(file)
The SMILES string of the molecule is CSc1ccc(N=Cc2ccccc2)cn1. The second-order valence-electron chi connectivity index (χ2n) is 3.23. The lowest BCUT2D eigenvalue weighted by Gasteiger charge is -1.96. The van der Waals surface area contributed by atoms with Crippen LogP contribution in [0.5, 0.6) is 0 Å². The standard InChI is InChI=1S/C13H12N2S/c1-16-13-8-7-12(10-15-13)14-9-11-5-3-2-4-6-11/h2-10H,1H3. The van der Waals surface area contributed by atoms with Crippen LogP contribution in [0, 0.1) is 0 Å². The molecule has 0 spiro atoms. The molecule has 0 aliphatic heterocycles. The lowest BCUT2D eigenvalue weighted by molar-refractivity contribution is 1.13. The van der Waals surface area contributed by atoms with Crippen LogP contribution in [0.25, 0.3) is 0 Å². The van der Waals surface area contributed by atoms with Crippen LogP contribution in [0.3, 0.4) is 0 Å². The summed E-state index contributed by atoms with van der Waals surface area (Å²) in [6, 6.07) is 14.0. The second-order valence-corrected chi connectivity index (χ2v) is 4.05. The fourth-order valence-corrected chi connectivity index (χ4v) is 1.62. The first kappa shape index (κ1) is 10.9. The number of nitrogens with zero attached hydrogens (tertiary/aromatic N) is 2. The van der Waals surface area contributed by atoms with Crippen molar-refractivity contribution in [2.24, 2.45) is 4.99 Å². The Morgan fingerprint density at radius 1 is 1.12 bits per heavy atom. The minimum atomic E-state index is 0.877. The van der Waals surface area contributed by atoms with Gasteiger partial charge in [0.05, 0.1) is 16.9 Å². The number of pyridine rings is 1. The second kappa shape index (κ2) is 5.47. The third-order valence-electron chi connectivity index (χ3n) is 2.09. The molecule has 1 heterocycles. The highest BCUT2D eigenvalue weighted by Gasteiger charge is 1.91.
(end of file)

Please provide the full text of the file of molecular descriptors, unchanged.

The SMILES string of the molecule is CSc1ccc(N=Cc2ccccc2)cn1. The second-order valence-electron chi connectivity index (χ2n) is 3.23. The lowest BCUT2D eigenvalue weighted by Gasteiger charge is -1.96. The van der Waals surface area contributed by atoms with Crippen LogP contribution in [0.5, 0.6) is 0 Å². The standard InChI is InChI=1S/C13H12N2S/c1-16-13-8-7-12(10-15-13)14-9-11-5-3-2-4-6-11/h2-10H,1H3. The van der Waals surface area contributed by atoms with Crippen LogP contribution in [0, 0.1) is 0 Å². The molecule has 0 spiro atoms. The molecule has 0 aliphatic heterocycles. The lowest BCUT2D eigenvalue weighted by molar-refractivity contribution is 1.13. The van der Waals surface area contributed by atoms with Crippen LogP contribution in [0.25, 0.3) is 0 Å². The van der Waals surface area contributed by atoms with Crippen LogP contribution in [0.3, 0.4) is 0 Å². The summed E-state index contributed by atoms with van der Waals surface area (Å²) in [6, 6.07) is 14.0. The second-order valence-corrected chi connectivity index (χ2v) is 4.05. The fourth-order valence-corrected chi connectivity index (χ4v) is 1.62. The first kappa shape index (κ1) is 10.9. The number of nitrogens with zero attached hydrogens (tertiary/aromatic N) is 2. The van der Waals surface area contributed by atoms with Crippen molar-refractivity contribution in [2.24, 2.45) is 4.99 Å². The Morgan fingerprint density at radius 1 is 1.12 bits per heavy atom. The minimum atomic E-state index is 0.877. The van der Waals surface area contributed by atoms with Gasteiger partial charge in [0.05, 0.1) is 16.9 Å². The number of pyridine rings is 1. The second kappa shape index (κ2) is 5.47. The third-order valence-electron chi connectivity index (χ3n) is 2.09. The molecule has 1 heterocycles. The highest BCUT2D eigenvalue weighted by Gasteiger charge is 1.91.